The Customer Development Model

In this article, we will be exploring the customer development model with an example of furniture businesses that Steve Blank had adopted in his book, ‘ The Four Steps to The Epiphany’. When investors and venture capitalists were funding furniture dot-coms, Rob Forbes, the founder of Design Within Reach, approached Steve Blank to assist him in funding his furniture business. Rob aimed to have a convenient catalogue business to access well-designed furniture that was always only found in designer showrooms. However, he discovered that one of the problems in the furniture industry for design professionals and businesses like hotels and restaurants was that high-quality design furniture took four months to ship, which customers weren’t happy about. With a small amount of money, Rob built a catalog of furniture he already had in stock and was ready to ship. He kept finetuning the catalog by listening to customers and furniture designers according to their needs and looking for unique furniture.

Rob wanted to raise venture capital funding to take the business to the next level. Steve Blank helped him meet the best venture capitalists. Based on Rob’s presentation to the venture capitalists, he demonstrated a USD 17.5 billion B2B market for high quality and well-designed furniture. He further showed that the furniture distribution system was outdated and broken to be restructured as furniture producers faced a complicated system of dealers and regional showrooms, preventing them from directly accessing their customers. As a result, consumers had to incur up to 40% unwanted markups by waiting for their furniture to be shipped in four months. It was obvious that Rob had discovered a real problem, developed a product which solved it and had customers confirm that he had found the right solution to their problem by buying furniture from him. However, the venture capitalists responded negatively to him as he had no website and didn’t have an e-commerce furniture business like other high-profile companies such as Furniture.com and Living.com. Rob kept patiently explaining that his business was customer-oriented based on what his customers told him they wanted. He believed the foremost opportunity was to provide high-quality furniture to a select audience and quickly provide that furniture to the audience. A select audience vs a wide audience to who most e-commerce websites were catering and high-quality furniture vs commodity furniture were the main differences between success and significant failure.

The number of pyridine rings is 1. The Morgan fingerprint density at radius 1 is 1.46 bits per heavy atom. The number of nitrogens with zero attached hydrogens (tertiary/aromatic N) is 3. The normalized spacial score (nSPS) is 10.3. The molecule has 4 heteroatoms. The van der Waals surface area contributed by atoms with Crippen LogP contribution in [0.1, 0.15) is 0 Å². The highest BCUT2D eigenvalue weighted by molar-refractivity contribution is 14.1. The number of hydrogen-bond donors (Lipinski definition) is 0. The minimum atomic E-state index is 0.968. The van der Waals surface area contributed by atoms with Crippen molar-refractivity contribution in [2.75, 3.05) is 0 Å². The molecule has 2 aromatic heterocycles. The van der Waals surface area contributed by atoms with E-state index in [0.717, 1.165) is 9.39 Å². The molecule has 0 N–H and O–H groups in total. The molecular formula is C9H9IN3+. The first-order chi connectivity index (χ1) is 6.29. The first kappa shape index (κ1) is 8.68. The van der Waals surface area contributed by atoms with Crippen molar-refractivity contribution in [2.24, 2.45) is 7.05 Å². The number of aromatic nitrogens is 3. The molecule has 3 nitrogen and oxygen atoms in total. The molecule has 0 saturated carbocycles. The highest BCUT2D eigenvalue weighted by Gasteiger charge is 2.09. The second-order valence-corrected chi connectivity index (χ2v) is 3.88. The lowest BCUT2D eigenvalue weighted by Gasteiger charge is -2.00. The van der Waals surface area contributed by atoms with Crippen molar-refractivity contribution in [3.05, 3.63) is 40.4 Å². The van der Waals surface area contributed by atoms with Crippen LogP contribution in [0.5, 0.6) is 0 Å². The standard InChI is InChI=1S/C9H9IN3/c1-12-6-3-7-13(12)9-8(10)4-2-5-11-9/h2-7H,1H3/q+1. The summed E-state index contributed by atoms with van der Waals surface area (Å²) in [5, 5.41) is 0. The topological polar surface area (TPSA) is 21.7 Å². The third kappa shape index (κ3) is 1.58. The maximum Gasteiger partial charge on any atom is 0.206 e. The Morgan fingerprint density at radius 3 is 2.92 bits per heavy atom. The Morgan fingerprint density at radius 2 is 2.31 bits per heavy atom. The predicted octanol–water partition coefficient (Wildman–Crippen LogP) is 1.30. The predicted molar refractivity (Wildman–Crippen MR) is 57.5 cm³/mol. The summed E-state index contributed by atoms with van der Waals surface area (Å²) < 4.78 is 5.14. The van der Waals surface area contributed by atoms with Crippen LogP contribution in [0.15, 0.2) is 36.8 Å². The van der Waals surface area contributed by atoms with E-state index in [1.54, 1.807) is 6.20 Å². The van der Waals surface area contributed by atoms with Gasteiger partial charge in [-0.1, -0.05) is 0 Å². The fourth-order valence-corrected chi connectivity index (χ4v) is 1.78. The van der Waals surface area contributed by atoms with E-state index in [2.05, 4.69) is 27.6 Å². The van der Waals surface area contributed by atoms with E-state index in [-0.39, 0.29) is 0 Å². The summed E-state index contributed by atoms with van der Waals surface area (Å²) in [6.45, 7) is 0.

Eventually, Rob’s family and friends financially helped him, and his business was a USD 180 million public company. It had retail stores and an e-commerce website which became popular. What happened to Furniture.com? It went bankrupt! So, what did Rob Forbes do to make the company a winner while other high-profile companies like Furniture.com became a failure?

The four steps to the epiphany

Most startups don’t follow a process in discovering their markets, finding their first customers, validating their assumptions and building their business. Rob Forbes did this with his business by making a customer development model. The customer development model is built to solve the ten problems in the product development model, which we explored in the previous article. The strict adherence to the model and its flexibility are its strengths. The customer development model can be divided into four steps:

  • Customer discovery.
  • Customer validation.
  • Customer creation.
  • Company building.

The above steps join forces and support the product development activities of a startup. It should be noted that each of the steps provides a specific value. Such as, customer discovery tests whether a startup’s business model is accurate by explicitly focusing on whether the product solves customer problems and needs. Customer validation builds a sales model which can be copied, customer creation makes and guides end-user demand and company building transforms the company from one designed for learning and discovery to a finely tuned company for execution. It is important to note that the customer development model varies according to the market types and how the startup will utilize its sales, marketing and financial resources.

Finding a market and customers in the customer development model will undoubtedly make you fail several times. This is different to the product development model because in that model, going back and trying to correct your failures is wrong. In the customer development model, making several mistakes is okay until you learn and discover the market type and customers best suited for your startup. The customer validation step is the main point in discovering if you have a product that customers are interested in buying and if you have a plan on how to sell it. If you don’t have enough customers willing to buy your product, the model takes you back to the customer discovery step to rediscover what customers want and what products they will pay for. A good outcome of this step is that it ensures that a startup has a low cash burn rate until it confirms its business model by discovering paying customers.